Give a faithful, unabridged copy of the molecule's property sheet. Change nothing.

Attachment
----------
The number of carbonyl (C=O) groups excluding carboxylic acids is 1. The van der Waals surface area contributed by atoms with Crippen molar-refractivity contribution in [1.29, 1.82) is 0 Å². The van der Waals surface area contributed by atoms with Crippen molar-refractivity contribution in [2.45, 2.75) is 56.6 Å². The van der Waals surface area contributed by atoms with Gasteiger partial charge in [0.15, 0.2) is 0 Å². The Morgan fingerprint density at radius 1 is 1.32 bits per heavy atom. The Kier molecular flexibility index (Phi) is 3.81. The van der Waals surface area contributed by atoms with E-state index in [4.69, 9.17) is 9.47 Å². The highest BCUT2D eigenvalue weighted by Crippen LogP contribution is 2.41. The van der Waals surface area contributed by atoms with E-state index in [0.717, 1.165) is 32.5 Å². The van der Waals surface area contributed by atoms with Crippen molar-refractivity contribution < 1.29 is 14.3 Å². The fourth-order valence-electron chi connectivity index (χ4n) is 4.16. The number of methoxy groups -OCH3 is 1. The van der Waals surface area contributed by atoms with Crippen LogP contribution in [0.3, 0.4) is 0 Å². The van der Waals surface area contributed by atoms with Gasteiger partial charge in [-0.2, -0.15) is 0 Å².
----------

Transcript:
The number of carbonyl (C=O) groups excluding carboxylic acids is 1. The van der Waals surface area contributed by atoms with Crippen molar-refractivity contribution in [1.29, 1.82) is 0 Å². The van der Waals surface area contributed by atoms with Crippen molar-refractivity contribution in [2.45, 2.75) is 56.6 Å². The van der Waals surface area contributed by atoms with Gasteiger partial charge in [0.15, 0.2) is 0 Å². The Morgan fingerprint density at radius 1 is 1.32 bits per heavy atom. The Kier molecular flexibility index (Phi) is 3.81. The van der Waals surface area contributed by atoms with E-state index in [4.69, 9.17) is 9.47 Å². The highest BCUT2D eigenvalue weighted by Crippen LogP contribution is 2.41. The van der Waals surface area contributed by atoms with E-state index in [0.717, 1.165) is 32.5 Å². The van der Waals surface area contributed by atoms with Crippen molar-refractivity contribution < 1.29 is 14.3 Å². The fourth-order valence-electron chi connectivity index (χ4n) is 4.16. The number of methoxy groups -OCH3 is 1. The van der Waals surface area contributed by atoms with Crippen LogP contribution in [0.3, 0.4) is 0 Å². The van der Waals surface area contributed by atoms with Gasteiger partial charge in [-0.2, -0.15) is 0 Å².